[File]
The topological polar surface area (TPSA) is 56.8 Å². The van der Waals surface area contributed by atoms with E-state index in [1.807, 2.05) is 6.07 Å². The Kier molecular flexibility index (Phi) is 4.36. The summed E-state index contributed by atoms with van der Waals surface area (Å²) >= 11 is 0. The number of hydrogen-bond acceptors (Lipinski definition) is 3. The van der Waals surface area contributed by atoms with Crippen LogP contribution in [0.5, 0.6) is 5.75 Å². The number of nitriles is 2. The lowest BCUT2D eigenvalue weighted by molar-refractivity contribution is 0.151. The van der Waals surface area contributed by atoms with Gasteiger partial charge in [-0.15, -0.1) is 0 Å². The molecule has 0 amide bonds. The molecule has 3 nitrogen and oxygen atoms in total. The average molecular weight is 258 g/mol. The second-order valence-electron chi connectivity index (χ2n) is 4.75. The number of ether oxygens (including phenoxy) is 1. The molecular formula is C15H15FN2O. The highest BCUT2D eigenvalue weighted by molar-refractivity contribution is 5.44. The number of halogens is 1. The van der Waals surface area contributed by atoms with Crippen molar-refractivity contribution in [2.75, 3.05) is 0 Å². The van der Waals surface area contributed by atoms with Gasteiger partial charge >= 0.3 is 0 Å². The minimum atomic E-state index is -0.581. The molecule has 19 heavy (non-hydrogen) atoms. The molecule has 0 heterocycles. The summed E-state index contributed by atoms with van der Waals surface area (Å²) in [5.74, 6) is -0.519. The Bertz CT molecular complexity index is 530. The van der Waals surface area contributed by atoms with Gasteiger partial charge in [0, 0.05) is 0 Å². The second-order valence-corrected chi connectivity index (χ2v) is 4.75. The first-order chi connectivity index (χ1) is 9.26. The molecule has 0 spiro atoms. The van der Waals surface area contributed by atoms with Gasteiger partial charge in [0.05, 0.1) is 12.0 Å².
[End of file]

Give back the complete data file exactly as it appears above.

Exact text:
The topological polar surface area (TPSA) is 56.8 Å². The van der Waals surface area contributed by atoms with E-state index in [1.807, 2.05) is 6.07 Å². The Kier molecular flexibility index (Phi) is 4.36. The summed E-state index contributed by atoms with van der Waals surface area (Å²) >= 11 is 0. The number of hydrogen-bond acceptors (Lipinski definition) is 3. The van der Waals surface area contributed by atoms with Crippen LogP contribution in [0.5, 0.6) is 5.75 Å². The number of nitriles is 2. The lowest BCUT2D eigenvalue weighted by molar-refractivity contribution is 0.151. The van der Waals surface area contributed by atoms with Gasteiger partial charge in [-0.15, -0.1) is 0 Å². The molecule has 0 amide bonds. The molecule has 3 nitrogen and oxygen atoms in total. The average molecular weight is 258 g/mol. The second-order valence-electron chi connectivity index (χ2n) is 4.75. The number of ether oxygens (including phenoxy) is 1. The molecular formula is C15H15FN2O. The highest BCUT2D eigenvalue weighted by molar-refractivity contribution is 5.44. The number of halogens is 1. The van der Waals surface area contributed by atoms with Crippen molar-refractivity contribution in [2.75, 3.05) is 0 Å². The van der Waals surface area contributed by atoms with Gasteiger partial charge >= 0.3 is 0 Å². The minimum atomic E-state index is -0.581. The molecule has 19 heavy (non-hydrogen) atoms. The molecule has 0 heterocycles. The summed E-state index contributed by atoms with van der Waals surface area (Å²) in [5.74, 6) is -0.519. The Bertz CT molecular complexity index is 530. The van der Waals surface area contributed by atoms with Gasteiger partial charge in [0, 0.05) is 0 Å². The second-order valence-corrected chi connectivity index (χ2v) is 4.75. The first-order chi connectivity index (χ1) is 9.26. The molecule has 0 spiro atoms. The van der Waals surface area contributed by atoms with Gasteiger partial charge in [0.05, 0.1) is 12.0 Å².